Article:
Log In


Digital Marketing Measurement: What Data Actually Matters?

Posted April 13, 2022
Christopher Antonopoulos

Topics covered in the article:

  • The Importance of Data Storytelling
  • Common Marketing Data Pitfalls
  • Communicating the Good and the Bad
  • Understanding the Data of the Dark Funnel in Digital Marketing Measurement

Telling Stories with Data in Digital Marketing Measurment

Christopher is the Founder and CEO of Measured Results Marketing, a sales and marketing operations and technology agency. With nearly 20 years of experience, Christopher is no stranger to the revenue marketing game. But how does he describe himself?

“I’m a recovering digital marketing data junkie.”

Stories connect us all as human beings. But what do they mean in a business context? Here’s Christopher’s take:

“I don’t think of storytelling as telling your children a story when they go to bed to get them to sleep. I think storytelling is roughly about, ‘Here are the business objectives. How are you, as a marketer contributing to meeting those objectives?’

“Storytelling is about connecting what you’re doing with what the company’s goals are. So that’s, in my mind, what storytelling is: matching what you accomplished in the data (digital marketing measurement) against what the company wants to achieve and making sure you’re presenting it in a way that people can make decisions.

“If the data’s great, we may want to do more of something. If the data’s not so good, we might need to change direction or experiment.”

Storytelling helps us better understand whether the data supports or goes against a leader or team’s methods to achieve the desired outcome. It’s difficult to get the right message across because everyone thinks of data differently. Fortunately, there are specific strategies for presenting data in a way that helps get the point across correctly.

“In sales, we hear the saying ‘happy eyes’ or ‘happy ears.’ It means a salesperson has had a conversation with someone and the salesperson’s takeaway is that they are on the cusp of closing a deal. In reality, they haven’t gone through the qualification process or understood the prospect’s needs.

“It’s the same thing between marketing and data. When you see something positive–an open rate, form completion, or attendees at a webinar–it’s easy to focus on the happy data. Those positives align with the story you want to tell or the accomplishment or win you want to have.”

data story telling

The risk with focusing on what you’re excited about is not acknowledging the broader context in terms of digital marketing measurement. If leading indicators are solid, but bookings fell short, the executive team will be focused on what went wrong this quarter, so it doesn’t happen again next quarter. They’re worried about revenue.

“I know someone desperate to show results from their marketing team. They sent out an email to everyone in their database, and then they looked at whether or not someone they sent an email to bought anything in the last 12 months. There’s a lot of pressure to prove performance. Still, you have to be really careful about the desire to show success overshadowing what’s actually moving the needle or helping a company.”

Pitfalls in Digital Marketing Measurement

So, what’s one of the biggest missteps Christopher’s seen marketers make in terms of using data in digital marketing measurement?

“Marketers are really creative. I think the biggest mistake that I can say I personally made as a marketer is that I focused on the most exciting metric at that given time. Each time we did a monthly checkpoint meeting, I was all excited about what we’d accomplished, but the mistake I made was that I wasn’t consistent with the metrics I was presenting each time.

“They wanted to know trends and how we’re progressing. I wasn’t consistent about the set of metrics that I was presenting nor my approach to digital marketing measurement. And I see that’s the case in many organizations, and it’s a huge mistake.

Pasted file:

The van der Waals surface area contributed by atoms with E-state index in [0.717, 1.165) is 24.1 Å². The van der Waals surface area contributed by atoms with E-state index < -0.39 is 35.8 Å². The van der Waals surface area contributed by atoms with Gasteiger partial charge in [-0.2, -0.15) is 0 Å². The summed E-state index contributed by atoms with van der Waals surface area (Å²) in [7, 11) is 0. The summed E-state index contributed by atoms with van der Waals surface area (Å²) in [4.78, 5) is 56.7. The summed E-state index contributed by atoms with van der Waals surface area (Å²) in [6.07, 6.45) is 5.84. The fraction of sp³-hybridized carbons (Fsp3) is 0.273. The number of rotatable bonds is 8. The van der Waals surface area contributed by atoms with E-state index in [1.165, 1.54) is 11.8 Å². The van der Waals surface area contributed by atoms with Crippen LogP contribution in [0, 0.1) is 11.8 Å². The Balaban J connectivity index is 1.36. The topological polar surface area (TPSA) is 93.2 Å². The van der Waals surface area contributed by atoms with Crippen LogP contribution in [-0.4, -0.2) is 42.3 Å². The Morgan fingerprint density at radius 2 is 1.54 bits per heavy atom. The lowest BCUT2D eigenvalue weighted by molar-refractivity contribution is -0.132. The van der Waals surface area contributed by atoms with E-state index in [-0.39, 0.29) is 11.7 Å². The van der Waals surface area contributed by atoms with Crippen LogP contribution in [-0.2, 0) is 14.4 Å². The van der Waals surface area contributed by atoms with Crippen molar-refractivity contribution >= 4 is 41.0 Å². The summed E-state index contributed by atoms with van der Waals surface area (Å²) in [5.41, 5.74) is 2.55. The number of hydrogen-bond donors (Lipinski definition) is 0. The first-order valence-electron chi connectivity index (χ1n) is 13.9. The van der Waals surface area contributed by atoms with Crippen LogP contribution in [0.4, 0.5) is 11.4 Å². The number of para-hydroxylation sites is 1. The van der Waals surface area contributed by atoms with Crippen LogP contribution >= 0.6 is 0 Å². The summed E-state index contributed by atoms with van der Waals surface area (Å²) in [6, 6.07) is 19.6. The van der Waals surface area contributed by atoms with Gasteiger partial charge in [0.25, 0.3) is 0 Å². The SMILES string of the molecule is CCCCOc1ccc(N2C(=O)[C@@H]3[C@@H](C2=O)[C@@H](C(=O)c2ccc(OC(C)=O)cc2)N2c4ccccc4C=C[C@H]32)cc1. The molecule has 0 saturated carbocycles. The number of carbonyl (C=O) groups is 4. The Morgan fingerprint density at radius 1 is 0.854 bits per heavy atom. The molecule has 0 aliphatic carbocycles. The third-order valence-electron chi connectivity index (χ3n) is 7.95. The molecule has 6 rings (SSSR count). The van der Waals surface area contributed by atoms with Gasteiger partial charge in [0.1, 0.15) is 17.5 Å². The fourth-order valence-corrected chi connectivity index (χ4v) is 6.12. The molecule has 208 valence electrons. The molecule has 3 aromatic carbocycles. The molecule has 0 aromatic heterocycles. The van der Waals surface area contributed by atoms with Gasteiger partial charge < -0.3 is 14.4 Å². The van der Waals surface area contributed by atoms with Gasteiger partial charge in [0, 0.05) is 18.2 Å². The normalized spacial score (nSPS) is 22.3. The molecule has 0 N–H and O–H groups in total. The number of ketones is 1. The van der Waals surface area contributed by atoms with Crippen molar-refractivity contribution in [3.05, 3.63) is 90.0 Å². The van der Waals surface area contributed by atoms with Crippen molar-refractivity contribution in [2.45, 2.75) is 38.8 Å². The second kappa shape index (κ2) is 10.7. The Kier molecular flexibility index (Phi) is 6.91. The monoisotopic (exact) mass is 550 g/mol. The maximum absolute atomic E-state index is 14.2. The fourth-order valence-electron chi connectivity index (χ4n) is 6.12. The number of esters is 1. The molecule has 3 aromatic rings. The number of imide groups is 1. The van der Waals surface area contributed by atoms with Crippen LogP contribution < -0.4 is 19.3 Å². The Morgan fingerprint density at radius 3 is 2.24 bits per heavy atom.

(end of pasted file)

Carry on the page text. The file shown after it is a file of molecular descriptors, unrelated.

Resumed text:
“If you don’t show the same metrics every time with some incremental additions, then you lose credibility. You lose the ability to point to a trend and say whether we’re making progress or needing help. 

“Establish your core metrics and KPIs and always present them when measuring digital marketing. Don’t present a different set of metrics every time you have a meeting because, as I learned professionally, that’s not what the management team or the board is looking for. They want to see progress in a couple of areas and then the new things you’re doing.”

Not everyone makes the best decisions when it comes to presenting data. Some may hide things, reorient an axis, or try to make things look better than they actually are. Dishonesty is the fast track to losing all credibility with the rest of the organization. Most of the time, the mistakes are honest–although they can still be challenging to recover from.

“Gathering the right metrics when measuring digital marketing can be pretty intimidating depending on what marketing automation platform or CRM you’re using. It’s important to understand that you don’t have to be technologically savvy. It’s good if you are, but it’s okay to ask people what some of the numbers mean on your campaign, even though it may seem embarrassing. It’s better to ask a colleague or someone else you’re working with than wait until you’re presenting the data and get a bunch of questions. 

“If a number jumps out at someone, you will get questions. For example, ‘That number seems high for a webinar. Do you mean to tell me of the 200 people that attended the webinar, 150 of them are now sales prospects for the organization?’ 

“The person who balks in that scenario isn’t hiding something. They don’t understand what that number means and aren’t able to explain it. When you see a strange number, ask questions. 

“If 200 people attend our webinar, what does that mean? They logged in, but do we know if they stayed the entire time? Were there individuals invited to attend that logged on beyond who registered? Ask someone who knows the technology what an engaged contact means. It’s okay to ask someone else if you don’t know.”

As a leader, understanding what the data means and what kind of results are reasonable is critical when setting expectations with the rest of the organization. As an analyst, it’s crucial to prepare whoever presents the data to the executive team. Explain what you’re seeing, and prepare for the questions you anticipate them being asked.

When you prepare your CMO for a meeting, they’re less likely to oversell something because they didn’t quite understand it.

“From an analyst’s perspective, it’s their role to figure things out that either someone doesn’t have the capability of doing or don’t have the time to do. Translating a report or data, and taking advantage of an analyst who has the time to better understand the data is a step in the right direction to digital marketing measurement. But I’ve seen that go awry.